by PRIBUT on OCTOBER 1, 2009
Ambling Along With 4.5 Million Year Old Flat Feet
A hominid species predating Lucy, (Australopithecus africanus) has been more fully described. Journalists have had first crack at the issue of Science in which the updated description of the species, Ardipithecus ramidus (from 4.5 million years ago), appears. The rest of us could only see this issue late in the day. The recently studied Ardipithecus specimens include the feet, which were clearly missing on Lucy (from 3.2 million years ago), but present among a limited set of other Australopithecus specimens. Ardipithecus was originally discovered in 1994 in Ethiopia.
The treasure trove of the day are the eleven fresh papers detailing Ardipithecus and it’s (with a delay in publication for years) environment including botanical and other specimens found locally, the anatomy, and evolutionary conjectures all published in Science magazine. Details on excavation, locale, personnel, CT scans, three-dimensional reconstruction, dimensions and sizes of the specimens, were included in this comprehensive set of articles.
Ardipithecus was thought to live and spend time in trees, but would carefully climb rather than swing from the branches. Ardipithecus was also believed to spend time foraging for food, primarily plant based, on the ground while moving in a bipedal manner. Australopithecus was not a runner, nor is it likely with feet less well adapted was Ardipithecus. Among other lower extremity differences between Homo erectus and Ardipithecus were flatter feet and an opposable big toe (metatarsus primus varus – actually metatarsus primus adductus – a large angle in stance between the first and second metatarsal bones – but I’ll have to check out more photos and study the articles in detail in Science magazine). If Ardipithecus twiddled her thumbs she could likely also twiddle her opposable big toes. Speaking of toes, one of the changes that is thought to make running possible for the later hominids was a shortening of the length of toes, in addition to an increase in arch height, and a host of other biomechanical changes.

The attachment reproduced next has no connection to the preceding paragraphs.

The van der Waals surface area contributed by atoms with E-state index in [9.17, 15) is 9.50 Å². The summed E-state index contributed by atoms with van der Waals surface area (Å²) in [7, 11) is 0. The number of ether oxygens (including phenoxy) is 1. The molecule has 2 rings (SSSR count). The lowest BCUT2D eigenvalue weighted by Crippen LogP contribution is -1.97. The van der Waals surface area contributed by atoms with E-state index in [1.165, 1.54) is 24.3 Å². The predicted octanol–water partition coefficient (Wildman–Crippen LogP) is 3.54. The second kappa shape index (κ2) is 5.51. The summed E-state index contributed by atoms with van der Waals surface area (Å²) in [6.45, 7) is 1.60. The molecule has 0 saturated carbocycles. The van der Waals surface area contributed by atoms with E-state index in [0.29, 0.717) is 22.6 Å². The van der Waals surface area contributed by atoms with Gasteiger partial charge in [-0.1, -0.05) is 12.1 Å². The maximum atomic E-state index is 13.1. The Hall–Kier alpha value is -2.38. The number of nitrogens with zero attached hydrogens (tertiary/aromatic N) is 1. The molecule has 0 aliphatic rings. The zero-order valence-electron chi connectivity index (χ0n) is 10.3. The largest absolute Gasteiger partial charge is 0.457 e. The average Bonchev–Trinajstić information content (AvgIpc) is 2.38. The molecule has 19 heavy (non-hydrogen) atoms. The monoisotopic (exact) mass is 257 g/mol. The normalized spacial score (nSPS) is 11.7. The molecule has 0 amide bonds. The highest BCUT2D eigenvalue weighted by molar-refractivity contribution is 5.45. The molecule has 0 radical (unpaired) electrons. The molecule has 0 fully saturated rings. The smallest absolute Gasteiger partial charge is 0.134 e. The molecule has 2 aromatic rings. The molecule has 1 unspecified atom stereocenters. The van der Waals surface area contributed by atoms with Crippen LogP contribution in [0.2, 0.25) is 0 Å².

An opposable big toe with a non-functional first ray makes for a decidedly different bipedal gait than even Lucy had. The tight grouping of the cuneiforms present in later hominids allowed the first ray to function effectively in weight transfer and propulsion rather than the little it could do as an opposable digit without stability in ground based bipedal gait. Of course a humanoid great toe does not offer much assistance in the trees. An important feature to note is that Ardipithecus did not knuckle walk, as can be determined from the wrist and hand structure, during bipedal gait, although the upper extremities were long. Nor did Ardipithecus appear to brachiate or swing through the tree branches.
Below are images of the upcoming cover of Science magazine with Ardipithecus on the cover and an image of Lucy missing her feet.
Update: Freely available articles at Science